Pam Asberry - April 17, 2013 - 10:17 am

What a great post, Susan! I home schooled my kids and we spent a big chunk of every day with great books. They had their own but I also read aloud to them every afternoon: Winnie the Pooh, Beatrix Potter, the Little House books, the C.S. Lewis series, “Charlotte’s Web,” and so many more. Now my boys are all but grown but I have kept all of our favorite books; maybe I will share them with grandchildren one day. In the meantime, I should think about adopting a classroom. I would love that!

Susan Carlisle - April 17, 2013 - 10:32 am

I applaud you. It sounds like a wonderful program. I know the kids will remember you when they become adults for the gift you are giving them today.

Maxine Davis - April 17, 2013 - 11:05 am

Susan, I really enjoyed your post. A couple of times I read to my high school students. They loved it. Everyone quiet and hanging on every word, but I think I still loved it more than them. Your grandkids are going to make you their queen!

Debbie Kaufman - April 17, 2013 - 12:32 pm

I started with the “Pat the Bunny” book when my kids were small. My absolute favorite to read aloud is “NO, David,” by David Shannon.

Linsey Lanier - April 17, 2013 - 1:31 pm

I also love the photos of you and the kids, Susan. I’d love to hear you reading those books. You ought to do some recordings.

I think one of my favorite books as a child was Peter Pan. I really wanted to fly. And the Uncle Remus stories. (I think they were both Disney versions, but I read them myself, as I recall. Over and over. :))

Oh, and when your picking out books for the grandkids, don’t forget The Narnia Chronicles and Tolkien.

Susan Carlisle - April 17, 2013 - 4:36 pm

I think you would really enjoy adopting a class. The kids get so excited about having someone stop in to read to them. Makes them feel special.

Susan Carlisle - April 17, 2013 - 4:38 pm

I read to high schoolers in lit class sometimes. They do enjoy it. My mother really likes for me to read historical road signs and guide books when we travel together.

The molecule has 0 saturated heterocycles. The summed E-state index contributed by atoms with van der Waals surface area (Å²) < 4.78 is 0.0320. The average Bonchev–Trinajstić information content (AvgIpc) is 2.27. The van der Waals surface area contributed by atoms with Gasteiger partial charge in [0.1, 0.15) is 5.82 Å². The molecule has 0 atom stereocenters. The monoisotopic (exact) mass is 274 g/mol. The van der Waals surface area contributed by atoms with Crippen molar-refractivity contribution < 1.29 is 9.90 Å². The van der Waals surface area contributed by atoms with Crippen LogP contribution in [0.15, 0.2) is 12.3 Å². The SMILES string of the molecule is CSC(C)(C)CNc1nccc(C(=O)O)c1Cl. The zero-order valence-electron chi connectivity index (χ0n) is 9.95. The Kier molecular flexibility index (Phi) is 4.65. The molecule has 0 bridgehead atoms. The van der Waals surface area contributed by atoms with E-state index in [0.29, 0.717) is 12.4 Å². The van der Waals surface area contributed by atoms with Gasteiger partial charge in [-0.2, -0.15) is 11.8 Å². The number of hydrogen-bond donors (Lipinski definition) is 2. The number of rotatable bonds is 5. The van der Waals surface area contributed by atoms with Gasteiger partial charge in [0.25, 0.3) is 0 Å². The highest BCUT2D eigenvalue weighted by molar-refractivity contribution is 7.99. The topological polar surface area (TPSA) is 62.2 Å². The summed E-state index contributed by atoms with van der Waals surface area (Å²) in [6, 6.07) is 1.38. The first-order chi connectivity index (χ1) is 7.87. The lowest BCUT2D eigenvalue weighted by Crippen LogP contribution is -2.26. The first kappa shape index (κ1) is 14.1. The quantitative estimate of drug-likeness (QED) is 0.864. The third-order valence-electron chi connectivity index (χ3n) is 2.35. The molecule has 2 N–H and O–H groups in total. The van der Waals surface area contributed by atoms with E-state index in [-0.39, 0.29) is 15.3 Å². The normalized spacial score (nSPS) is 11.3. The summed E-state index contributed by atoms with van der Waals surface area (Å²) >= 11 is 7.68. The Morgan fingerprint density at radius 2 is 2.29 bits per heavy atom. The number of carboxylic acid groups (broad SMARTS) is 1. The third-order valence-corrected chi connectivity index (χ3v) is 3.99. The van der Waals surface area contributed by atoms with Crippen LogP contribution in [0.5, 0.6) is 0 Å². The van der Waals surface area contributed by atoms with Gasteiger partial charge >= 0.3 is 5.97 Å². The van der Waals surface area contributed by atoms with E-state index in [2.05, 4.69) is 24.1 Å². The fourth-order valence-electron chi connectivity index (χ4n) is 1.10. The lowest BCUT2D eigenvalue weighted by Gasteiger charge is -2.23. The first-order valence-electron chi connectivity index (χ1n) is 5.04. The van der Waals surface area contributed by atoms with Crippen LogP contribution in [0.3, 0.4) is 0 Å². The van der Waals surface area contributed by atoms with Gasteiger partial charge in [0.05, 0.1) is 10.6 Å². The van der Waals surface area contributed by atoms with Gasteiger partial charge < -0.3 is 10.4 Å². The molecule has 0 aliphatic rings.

Susan Carlisle - April 17, 2013 - 4:39 pm

I don’t know either one of those books. I’ll be going shopping soon.

Susan Carlisle - April 17, 2013 - 4:41 pm


Thanks for the suggestions. I actually read Alice in Wonderland after I became an adult. I forgot about Peter Pan also. Already look forward to reading it.

Carol Burnside / Annie Rayburn - April 17, 2013 - 6:44 pm

Susan, reading to your grandchildren or any child is time well spent. I read to my kids. I still recall The Large and Growly Bear and some of the Dr. Seuss books. What fun! I applaud your list of books. Some of those (most, really) were my favs as a young girl. Also the Nancy Drew and Hardy Boys mystery series.

Susan Carlisle - April 17, 2013 - 8:16 pm


I only have a few of Nancy Drew and the Hardy Boys. I’m going to have to buy more. I think I’ll even see if I can get some of the old covers. Loved them.

Carol Burnside - April 18, 2013 - 11:26 am

You know there’s dozens of them right? Maybe even hundreds. I’d check them out from the library.

Susan Carlisle - April 18, 2013 - 4:41 pm

That sounds like a plan.

Hildie McQueen - April 18, 2013 - 9:36 pm

What a great thing to do, I think by reading out loud to the kids you get them interested in books. Great job Susan! :rainbow:

Sandra Elzie - April 19, 2013 - 2:11 pm

Ah, Susan. I think you know how much I love books….and sharing them with kids. Mine loved to be read to…but didn’t love to read themselves that much. Now, my granddaughter is venturing into the joy of reading…but also the fun of writing. Yeah!!!!

Love the pictures of the class.